C-Suite Intelligence 6th August 2020

Winmark's C-Suite Intelligence service provides news, content and research to help leaders across all C-Suite functions overcome the significant challenges they are currently facing

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Ambiguous times are no time for ambiguous leadership
If remote working is going to work, leaders have to communicate more and be extra vigilant about removing as much ambiguity as they can from their exchanges with staff, particularly in email, in which the recipients don’t have the benefit of hearing the sender’s tone.

Leaders have to ensure that what is clear to them is also clear to others, in language that doesn’t leave people scratching their heads. The same is true for video meetings, conducted in small squares on your computer screen that can make it hard to read nuances of body language.

Leaders need to make sure that their communications are as free of ambiguity as possible, so that all employees who are working remotely can focus on the work itself, rather than worrying about what the boss is thinking.


Three traits to look for when hiring for remote work success


In the wake of Covid-19, executives and managers who were once opposed or resistant to the idea of remote work have been pleasantly surprised to discover the various benefits that it can have on a workforce, from increased employee productivity to better retention rates.

Since the way we work is changing rapidly, hiring managers are also acknowledging that remote work isn't for everyone -- some prefer to collaborate and brainstorm in-person, or find it challenging to work with new household distractions.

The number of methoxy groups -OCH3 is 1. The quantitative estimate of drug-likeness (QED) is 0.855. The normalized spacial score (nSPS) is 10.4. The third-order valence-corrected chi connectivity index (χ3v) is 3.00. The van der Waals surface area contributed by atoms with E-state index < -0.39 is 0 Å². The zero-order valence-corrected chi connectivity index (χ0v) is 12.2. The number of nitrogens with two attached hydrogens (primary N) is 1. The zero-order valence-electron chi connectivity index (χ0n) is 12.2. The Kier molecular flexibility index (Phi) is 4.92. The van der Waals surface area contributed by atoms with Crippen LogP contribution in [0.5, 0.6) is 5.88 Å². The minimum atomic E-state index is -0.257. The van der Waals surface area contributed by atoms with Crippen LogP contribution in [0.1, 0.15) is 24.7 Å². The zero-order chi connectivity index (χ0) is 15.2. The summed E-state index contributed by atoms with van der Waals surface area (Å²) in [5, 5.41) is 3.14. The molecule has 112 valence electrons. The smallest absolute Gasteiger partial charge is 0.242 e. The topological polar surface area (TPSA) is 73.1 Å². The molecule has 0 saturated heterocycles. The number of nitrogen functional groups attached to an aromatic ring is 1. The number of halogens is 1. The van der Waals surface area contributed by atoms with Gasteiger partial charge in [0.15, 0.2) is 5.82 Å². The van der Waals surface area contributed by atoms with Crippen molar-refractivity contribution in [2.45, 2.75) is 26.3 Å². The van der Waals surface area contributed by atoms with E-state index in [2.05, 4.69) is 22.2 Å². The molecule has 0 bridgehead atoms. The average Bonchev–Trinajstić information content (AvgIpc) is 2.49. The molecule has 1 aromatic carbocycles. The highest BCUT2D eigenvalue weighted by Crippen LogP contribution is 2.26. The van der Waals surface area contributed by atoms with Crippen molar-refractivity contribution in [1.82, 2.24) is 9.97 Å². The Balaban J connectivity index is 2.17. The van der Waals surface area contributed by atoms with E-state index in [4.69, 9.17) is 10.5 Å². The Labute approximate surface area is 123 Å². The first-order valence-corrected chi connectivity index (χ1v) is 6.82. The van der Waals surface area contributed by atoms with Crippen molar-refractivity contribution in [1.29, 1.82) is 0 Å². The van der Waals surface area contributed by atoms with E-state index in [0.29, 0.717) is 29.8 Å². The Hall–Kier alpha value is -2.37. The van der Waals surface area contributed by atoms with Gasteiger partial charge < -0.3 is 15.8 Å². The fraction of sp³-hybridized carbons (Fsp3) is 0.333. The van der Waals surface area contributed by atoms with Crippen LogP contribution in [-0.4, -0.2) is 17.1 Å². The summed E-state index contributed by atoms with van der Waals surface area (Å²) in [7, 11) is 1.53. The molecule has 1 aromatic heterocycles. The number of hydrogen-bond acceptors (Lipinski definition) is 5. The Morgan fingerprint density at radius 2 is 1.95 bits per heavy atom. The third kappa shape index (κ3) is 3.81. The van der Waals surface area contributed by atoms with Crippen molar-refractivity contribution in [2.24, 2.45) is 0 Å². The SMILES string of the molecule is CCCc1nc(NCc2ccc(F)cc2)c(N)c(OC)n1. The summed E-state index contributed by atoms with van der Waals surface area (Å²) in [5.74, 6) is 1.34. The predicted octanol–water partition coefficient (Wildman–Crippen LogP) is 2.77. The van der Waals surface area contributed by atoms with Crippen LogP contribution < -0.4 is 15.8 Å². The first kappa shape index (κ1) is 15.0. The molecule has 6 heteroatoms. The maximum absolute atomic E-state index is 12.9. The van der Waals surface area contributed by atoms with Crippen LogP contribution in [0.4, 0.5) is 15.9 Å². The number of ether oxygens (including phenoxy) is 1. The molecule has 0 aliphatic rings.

This article looks at some questions business leaders should ask when hiring new employees for remote positions, including:

1. Self-motivation: can you motivate and manage yourself? 

2. Independence: do you work better solo or as a team player?

3. Adaptability: how do you make remote work, work for you?

The one task CFOs should not delegate: integrations


Today’s CFO is busy in ways that previous generations of finance leaders could not have anticipated, with more responsibility for corporate strategy, board engagement, digital initiatives, and the like. As the list of tasks grows, it is important for the CFO to identify and prioritise those business activities in which they can help to create the most value for the organisation.

CFOs already play a leading role in the execution of mergers and acquisitions. Their hats are getting bigger, however, with an expanding focus on the end-to-end management and integration of such deals. The reward for taking on this added responsibility? Improved operating models and investor confidence, new capabilities, and value capture that goes beyond traditional synergies and veers toward meaningful transformation.

In this article, we take a closer look at the varied roles the CFO can play in ensuring that companies capture the most value from critical deals.


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